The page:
Just about everyone who's paid to weigh in on the stock market will focus almost exclusively on the positives: all the gains you stand to make, how a given stock’s potential rewards outweigh the risks, and so on. In some ways, however, the potential negatives—i.e., your failures in the investing realm —will be even more important than your successes.

A big investment loss can understandably be horribly painful. But as I myself discovered at a young age (when I lost every cent I had on a single penny stock!), there can be no better teacher than failure when you're a novice trader. The trick is to learn from your mistakes and not give up hope.

Of course, I'd like for all of my penny stock picks below to bring you nothing but success. Nonetheless, everyone makes mistakes and miscalculates an investment's timing. If that happens to you, don't lose heart and beat yourself up; instead, re-assess your goals and bring those lessons to bear on your future trades. I hope some of the stock ideas below will help inspire you in your investing journey.

Some of the set-ups I describe below may no longer be relevant or intact as of the time you read this article. Please conduct your own due diligence. Many stocks mentioned here were also discussed in the Peter Leeds Newsletter. Peter may own shares in some of the investments mentioned, in which case that fact will be clearly indicated. Please note that penny stocks are notoriously volatile.

First, Some Updates

ToughBuilt Industries, Inc. (TBLT)

I featured ToughBuilt Industries, Inc. (TBLT) in this column back in February 2021, soon after which it soared around 30%. Since then, it's been a rocky path for this tools manufacturer, which has seen incredible revenue growth but is having trouble translating that into consistently higher stock prices.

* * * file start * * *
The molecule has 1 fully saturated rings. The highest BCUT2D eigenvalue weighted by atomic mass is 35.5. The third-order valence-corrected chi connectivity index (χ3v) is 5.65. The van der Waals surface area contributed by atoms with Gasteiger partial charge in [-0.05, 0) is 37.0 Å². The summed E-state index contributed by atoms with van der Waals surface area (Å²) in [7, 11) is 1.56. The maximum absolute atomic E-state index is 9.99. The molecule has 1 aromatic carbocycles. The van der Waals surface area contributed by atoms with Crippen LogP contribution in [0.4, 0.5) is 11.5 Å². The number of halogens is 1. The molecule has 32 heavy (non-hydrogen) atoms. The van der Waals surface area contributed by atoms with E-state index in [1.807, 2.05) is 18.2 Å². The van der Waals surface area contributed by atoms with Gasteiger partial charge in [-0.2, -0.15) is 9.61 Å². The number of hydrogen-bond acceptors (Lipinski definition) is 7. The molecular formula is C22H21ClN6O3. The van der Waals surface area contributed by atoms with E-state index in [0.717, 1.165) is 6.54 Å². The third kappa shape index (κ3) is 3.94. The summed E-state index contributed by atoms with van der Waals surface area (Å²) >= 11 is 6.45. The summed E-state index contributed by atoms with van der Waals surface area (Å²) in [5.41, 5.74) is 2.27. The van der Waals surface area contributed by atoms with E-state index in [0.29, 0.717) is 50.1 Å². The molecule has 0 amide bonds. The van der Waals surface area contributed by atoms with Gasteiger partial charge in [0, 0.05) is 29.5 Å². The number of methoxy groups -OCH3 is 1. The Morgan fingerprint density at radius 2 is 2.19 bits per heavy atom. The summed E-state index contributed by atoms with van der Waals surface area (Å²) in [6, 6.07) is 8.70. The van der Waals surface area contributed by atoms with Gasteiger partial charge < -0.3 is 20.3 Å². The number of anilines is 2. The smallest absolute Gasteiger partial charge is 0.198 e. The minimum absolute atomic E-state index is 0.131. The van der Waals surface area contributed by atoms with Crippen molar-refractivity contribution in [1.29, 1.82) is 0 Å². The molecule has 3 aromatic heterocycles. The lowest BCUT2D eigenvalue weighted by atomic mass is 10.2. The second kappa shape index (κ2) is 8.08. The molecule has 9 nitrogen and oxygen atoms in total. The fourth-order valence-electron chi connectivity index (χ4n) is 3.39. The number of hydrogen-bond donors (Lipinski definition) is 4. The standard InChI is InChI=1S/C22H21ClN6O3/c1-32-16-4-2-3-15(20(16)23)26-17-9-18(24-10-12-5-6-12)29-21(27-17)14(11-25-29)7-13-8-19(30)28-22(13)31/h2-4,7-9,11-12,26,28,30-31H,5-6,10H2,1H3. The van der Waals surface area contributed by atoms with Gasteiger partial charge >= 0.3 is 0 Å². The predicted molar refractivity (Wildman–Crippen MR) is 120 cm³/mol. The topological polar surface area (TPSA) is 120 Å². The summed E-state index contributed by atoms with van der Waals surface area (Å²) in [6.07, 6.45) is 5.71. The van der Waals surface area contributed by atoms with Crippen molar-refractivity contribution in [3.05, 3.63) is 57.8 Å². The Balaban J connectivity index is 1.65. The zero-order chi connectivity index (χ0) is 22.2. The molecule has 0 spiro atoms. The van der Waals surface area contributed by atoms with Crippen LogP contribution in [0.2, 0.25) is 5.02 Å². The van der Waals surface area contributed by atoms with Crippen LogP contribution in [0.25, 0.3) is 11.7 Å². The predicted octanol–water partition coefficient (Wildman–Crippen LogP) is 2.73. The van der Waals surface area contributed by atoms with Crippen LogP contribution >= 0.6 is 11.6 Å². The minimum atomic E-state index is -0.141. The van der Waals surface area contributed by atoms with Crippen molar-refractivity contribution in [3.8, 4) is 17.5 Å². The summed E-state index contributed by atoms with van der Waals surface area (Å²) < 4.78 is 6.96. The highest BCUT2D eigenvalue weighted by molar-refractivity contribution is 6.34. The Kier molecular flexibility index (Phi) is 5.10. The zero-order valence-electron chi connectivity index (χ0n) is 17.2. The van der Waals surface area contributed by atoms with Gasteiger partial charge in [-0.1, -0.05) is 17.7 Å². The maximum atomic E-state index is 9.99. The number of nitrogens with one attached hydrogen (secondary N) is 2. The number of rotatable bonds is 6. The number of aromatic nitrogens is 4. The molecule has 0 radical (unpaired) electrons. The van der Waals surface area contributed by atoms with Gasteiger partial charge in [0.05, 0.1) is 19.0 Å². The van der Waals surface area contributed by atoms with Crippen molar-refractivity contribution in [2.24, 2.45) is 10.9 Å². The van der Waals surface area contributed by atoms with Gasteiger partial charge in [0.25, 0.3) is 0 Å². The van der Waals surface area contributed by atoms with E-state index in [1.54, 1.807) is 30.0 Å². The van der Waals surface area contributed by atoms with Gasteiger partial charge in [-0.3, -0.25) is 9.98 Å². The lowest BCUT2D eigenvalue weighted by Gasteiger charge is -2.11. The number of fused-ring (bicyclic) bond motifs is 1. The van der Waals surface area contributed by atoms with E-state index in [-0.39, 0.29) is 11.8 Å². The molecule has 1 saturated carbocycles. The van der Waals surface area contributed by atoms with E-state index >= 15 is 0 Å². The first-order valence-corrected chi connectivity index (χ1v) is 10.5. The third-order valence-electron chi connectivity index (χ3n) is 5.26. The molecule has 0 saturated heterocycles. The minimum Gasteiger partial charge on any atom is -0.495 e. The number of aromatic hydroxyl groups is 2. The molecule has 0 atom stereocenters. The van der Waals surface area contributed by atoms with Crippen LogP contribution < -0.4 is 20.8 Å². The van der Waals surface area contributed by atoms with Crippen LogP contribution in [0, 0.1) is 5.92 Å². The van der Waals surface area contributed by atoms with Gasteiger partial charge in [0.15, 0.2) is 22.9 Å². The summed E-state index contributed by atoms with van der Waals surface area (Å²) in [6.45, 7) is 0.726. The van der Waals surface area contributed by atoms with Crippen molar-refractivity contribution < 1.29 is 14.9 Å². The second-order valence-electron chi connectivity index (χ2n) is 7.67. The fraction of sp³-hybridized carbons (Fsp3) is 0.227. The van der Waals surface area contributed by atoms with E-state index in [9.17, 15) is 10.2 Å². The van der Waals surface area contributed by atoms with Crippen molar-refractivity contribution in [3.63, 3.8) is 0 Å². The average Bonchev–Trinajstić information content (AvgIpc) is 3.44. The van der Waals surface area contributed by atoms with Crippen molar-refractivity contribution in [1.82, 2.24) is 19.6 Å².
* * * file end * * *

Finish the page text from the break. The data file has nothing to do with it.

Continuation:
Over the past month, it was looking as if shares had started to claw their way back up again. But then ToughBuilt dropped its disappointing second-quarter 2021 results on us. Now the stock is sitting at only $0.55.

Needless, to say, I'm disappointed. The net loss attributable to common stockholders was $7.4 million, way up from the net loss of $2.5 million in the second quarter of 2020, and operating costs also increased substantially during that time. Management is losing its credibility with shareholders and will have to work doubly hard to regain it in the future.

I do note, however, that there are still some good financials here, and the stock is incredibly cheap at its current price. Additionally, future opportunities in Latin America and Europe sound intriguing. I'm pretty confident that the company can continue to show solid sales growth given its pipeline of new products and expanding global reach.

On the other hand, management now more than ever needs to turn its top-line growth into some solid profitability that investors can believe in—and with the whole industry suffering from supply chain issues, the possibility that ToughBuilt can do that soon seems to be receding.

Chart showing the share price performance of ToughBuilt Industries, Inc. (TBLT)